PROPEROUS = "PROPEROUS"

ALL = [VENGEFUL, HATEFUL, DISAPPOINTED, CONFLICTED, SATISFIED, HAPPY, PROSPEROUS]
#^--- this will become handy in a moment


army_left and civil_left are another instance where you tend to repeat the same pieces of code/text over and over again. If you think about those two for a moment, the common pattern will become clear: For a given faction and its relationship score, you want to determine the relationship level. Therefor, you essentially check if the score is below a certain treshold, format the message and print it. A way to generalize that idea would be as follows:

def get_final_standing(relation_score, thresholds):
"""Determine how the faction thinks about the player at the end"""
for threshold, feeling in zip(thresholds, RelationshipLevels.ALL):
if relation_score <= threshold:
return feeling

return RelationshipLevels.ALL[-1]


The function uses zip(...) two iterate over two sequences in parallel, and stops the loop (break) if it has found the appropriate relationship level. It becomes a little bit tricky if you don't want to put an upper limit to the threshold so I decided to implement this in a way that whenever the score is greater than the last threshold you gave, the most positive (i.e. rightmost) level will be returned. To realize the same funcationality as army_left formerly implemented you would then do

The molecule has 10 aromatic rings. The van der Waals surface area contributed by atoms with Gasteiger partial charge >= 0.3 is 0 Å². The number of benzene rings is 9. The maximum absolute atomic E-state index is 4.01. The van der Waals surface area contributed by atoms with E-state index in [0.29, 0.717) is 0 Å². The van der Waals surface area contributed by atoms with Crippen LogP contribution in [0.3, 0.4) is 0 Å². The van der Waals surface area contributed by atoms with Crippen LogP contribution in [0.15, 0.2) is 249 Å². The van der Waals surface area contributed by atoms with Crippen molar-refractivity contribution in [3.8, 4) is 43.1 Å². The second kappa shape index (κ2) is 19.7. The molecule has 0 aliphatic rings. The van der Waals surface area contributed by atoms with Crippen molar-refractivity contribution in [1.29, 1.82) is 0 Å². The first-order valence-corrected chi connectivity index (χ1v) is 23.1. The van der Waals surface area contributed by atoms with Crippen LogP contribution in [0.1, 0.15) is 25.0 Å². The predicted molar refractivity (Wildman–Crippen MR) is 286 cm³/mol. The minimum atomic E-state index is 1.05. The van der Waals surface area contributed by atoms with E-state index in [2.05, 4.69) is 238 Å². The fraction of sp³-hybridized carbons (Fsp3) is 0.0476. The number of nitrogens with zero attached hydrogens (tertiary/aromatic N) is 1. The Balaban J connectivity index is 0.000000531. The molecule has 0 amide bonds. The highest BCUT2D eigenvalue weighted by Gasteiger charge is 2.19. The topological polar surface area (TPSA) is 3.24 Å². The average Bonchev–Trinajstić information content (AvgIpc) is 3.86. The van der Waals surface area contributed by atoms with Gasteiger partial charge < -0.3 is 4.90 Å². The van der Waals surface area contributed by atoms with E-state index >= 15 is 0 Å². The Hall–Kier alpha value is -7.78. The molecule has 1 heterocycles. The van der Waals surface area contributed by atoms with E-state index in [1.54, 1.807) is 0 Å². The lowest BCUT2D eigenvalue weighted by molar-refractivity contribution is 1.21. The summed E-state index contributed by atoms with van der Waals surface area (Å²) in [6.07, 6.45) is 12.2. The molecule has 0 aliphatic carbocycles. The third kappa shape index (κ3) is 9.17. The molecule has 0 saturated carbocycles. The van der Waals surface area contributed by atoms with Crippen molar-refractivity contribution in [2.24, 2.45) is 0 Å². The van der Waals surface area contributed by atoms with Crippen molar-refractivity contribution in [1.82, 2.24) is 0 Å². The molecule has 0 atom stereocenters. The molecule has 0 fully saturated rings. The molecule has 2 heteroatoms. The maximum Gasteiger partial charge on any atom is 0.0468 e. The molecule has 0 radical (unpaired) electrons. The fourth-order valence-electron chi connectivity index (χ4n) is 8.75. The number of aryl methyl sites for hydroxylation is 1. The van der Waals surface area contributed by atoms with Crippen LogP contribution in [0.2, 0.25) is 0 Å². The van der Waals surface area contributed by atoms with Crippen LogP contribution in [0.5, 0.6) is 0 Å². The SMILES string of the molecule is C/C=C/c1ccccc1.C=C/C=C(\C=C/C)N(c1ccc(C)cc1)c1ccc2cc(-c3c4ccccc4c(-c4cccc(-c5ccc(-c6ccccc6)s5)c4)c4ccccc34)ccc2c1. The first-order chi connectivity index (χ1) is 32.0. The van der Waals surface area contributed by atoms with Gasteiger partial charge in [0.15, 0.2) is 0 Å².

final_standing = get_final_standing(relationships[Factions.CIVILIANS], (-7, -4, -2, 2, 5, 7))
print(f'You left the {Factions.ARMY} feeling {final_standing}.')


I leave civil_left as an exercise to you.

All the score increments/decrements should also be bundled somehow. At the moment you have slight, slightly, and relationships[5] to express a slight change in the score in either direction. The same pattern is more or less to be found for normal and major changes, as well as for hero/traitor. That's madness!